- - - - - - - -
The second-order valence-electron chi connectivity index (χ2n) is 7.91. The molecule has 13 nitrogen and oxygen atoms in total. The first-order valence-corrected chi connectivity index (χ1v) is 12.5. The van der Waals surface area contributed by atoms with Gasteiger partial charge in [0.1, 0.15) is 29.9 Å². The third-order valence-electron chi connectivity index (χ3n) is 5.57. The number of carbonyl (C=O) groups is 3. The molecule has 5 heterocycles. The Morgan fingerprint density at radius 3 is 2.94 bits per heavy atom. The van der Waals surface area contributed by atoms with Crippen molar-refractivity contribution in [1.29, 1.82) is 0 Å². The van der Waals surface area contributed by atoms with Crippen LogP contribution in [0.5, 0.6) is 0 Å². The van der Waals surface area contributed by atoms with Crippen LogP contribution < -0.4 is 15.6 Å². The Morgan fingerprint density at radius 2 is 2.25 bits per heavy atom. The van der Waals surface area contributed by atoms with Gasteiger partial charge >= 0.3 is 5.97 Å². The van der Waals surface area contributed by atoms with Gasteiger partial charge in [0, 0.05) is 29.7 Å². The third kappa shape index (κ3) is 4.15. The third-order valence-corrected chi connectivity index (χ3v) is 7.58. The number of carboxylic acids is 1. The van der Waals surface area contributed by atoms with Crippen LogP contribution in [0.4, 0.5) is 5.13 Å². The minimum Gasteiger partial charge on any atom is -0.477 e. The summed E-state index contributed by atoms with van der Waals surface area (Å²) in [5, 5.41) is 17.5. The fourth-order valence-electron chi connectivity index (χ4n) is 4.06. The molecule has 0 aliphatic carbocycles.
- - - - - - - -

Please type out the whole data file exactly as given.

The second-order valence-electron chi connectivity index (χ2n) is 7.91. The molecule has 13 nitrogen and oxygen atoms in total. The first-order valence-corrected chi connectivity index (χ1v) is 12.5. The van der Waals surface area contributed by atoms with Gasteiger partial charge in [0.1, 0.15) is 29.9 Å². The third-order valence-electron chi connectivity index (χ3n) is 5.57. The number of carbonyl (C=O) groups is 3. The molecule has 5 heterocycles. The Morgan fingerprint density at radius 3 is 2.94 bits per heavy atom. The van der Waals surface area contributed by atoms with Crippen molar-refractivity contribution in [1.29, 1.82) is 0 Å². The van der Waals surface area contributed by atoms with Crippen LogP contribution in [0.5, 0.6) is 0 Å². The van der Waals surface area contributed by atoms with Crippen LogP contribution < -0.4 is 15.6 Å². The Morgan fingerprint density at radius 2 is 2.25 bits per heavy atom. The van der Waals surface area contributed by atoms with Gasteiger partial charge >= 0.3 is 5.97 Å². The van der Waals surface area contributed by atoms with Gasteiger partial charge in [0, 0.05) is 29.7 Å². The third kappa shape index (κ3) is 4.15. The third-order valence-corrected chi connectivity index (χ3v) is 7.58. The number of carboxylic acids is 1. The van der Waals surface area contributed by atoms with Crippen LogP contribution in [0.4, 0.5) is 5.13 Å². The minimum Gasteiger partial charge on any atom is -0.477 e. The summed E-state index contributed by atoms with van der Waals surface area (Å²) in [5, 5.41) is 17.5. The fourth-order valence-electron chi connectivity index (χ4n) is 4.06. The molecule has 0 aliphatic carbocycles.